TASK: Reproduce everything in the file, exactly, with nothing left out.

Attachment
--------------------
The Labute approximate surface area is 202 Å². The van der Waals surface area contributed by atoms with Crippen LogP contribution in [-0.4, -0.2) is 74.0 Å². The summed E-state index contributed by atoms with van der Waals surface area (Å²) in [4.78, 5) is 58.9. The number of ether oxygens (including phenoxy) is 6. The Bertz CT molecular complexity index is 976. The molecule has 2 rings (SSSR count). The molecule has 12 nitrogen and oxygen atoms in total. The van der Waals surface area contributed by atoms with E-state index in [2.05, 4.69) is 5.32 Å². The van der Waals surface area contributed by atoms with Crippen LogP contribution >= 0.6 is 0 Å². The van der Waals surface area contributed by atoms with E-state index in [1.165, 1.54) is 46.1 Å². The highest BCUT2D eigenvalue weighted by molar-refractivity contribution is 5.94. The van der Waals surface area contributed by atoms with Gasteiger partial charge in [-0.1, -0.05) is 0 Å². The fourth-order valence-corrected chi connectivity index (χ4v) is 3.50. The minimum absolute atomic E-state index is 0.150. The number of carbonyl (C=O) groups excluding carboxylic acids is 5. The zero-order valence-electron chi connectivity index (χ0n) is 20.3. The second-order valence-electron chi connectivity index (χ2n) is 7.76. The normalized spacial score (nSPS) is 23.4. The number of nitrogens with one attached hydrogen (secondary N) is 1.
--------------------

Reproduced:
The Labute approximate surface area is 202 Å². The van der Waals surface area contributed by atoms with Crippen LogP contribution in [-0.4, -0.2) is 74.0 Å². The summed E-state index contributed by atoms with van der Waals surface area (Å²) in [4.78, 5) is 58.9. The number of ether oxygens (including phenoxy) is 6. The Bertz CT molecular complexity index is 976. The molecule has 2 rings (SSSR count). The molecule has 12 nitrogen and oxygen atoms in total. The van der Waals surface area contributed by atoms with E-state index in [2.05, 4.69) is 5.32 Å². The van der Waals surface area contributed by atoms with Crippen LogP contribution >= 0.6 is 0 Å². The van der Waals surface area contributed by atoms with E-state index in [1.165, 1.54) is 46.1 Å². The highest BCUT2D eigenvalue weighted by molar-refractivity contribution is 5.94. The van der Waals surface area contributed by atoms with Gasteiger partial charge in [-0.1, -0.05) is 0 Å². The fourth-order valence-corrected chi connectivity index (χ4v) is 3.50. The minimum absolute atomic E-state index is 0.150. The number of carbonyl (C=O) groups excluding carboxylic acids is 5. The zero-order valence-electron chi connectivity index (χ0n) is 20.3. The second-order valence-electron chi connectivity index (χ2n) is 7.76. The normalized spacial score (nSPS) is 23.4. The number of nitrogens with one attached hydrogen (secondary N) is 1.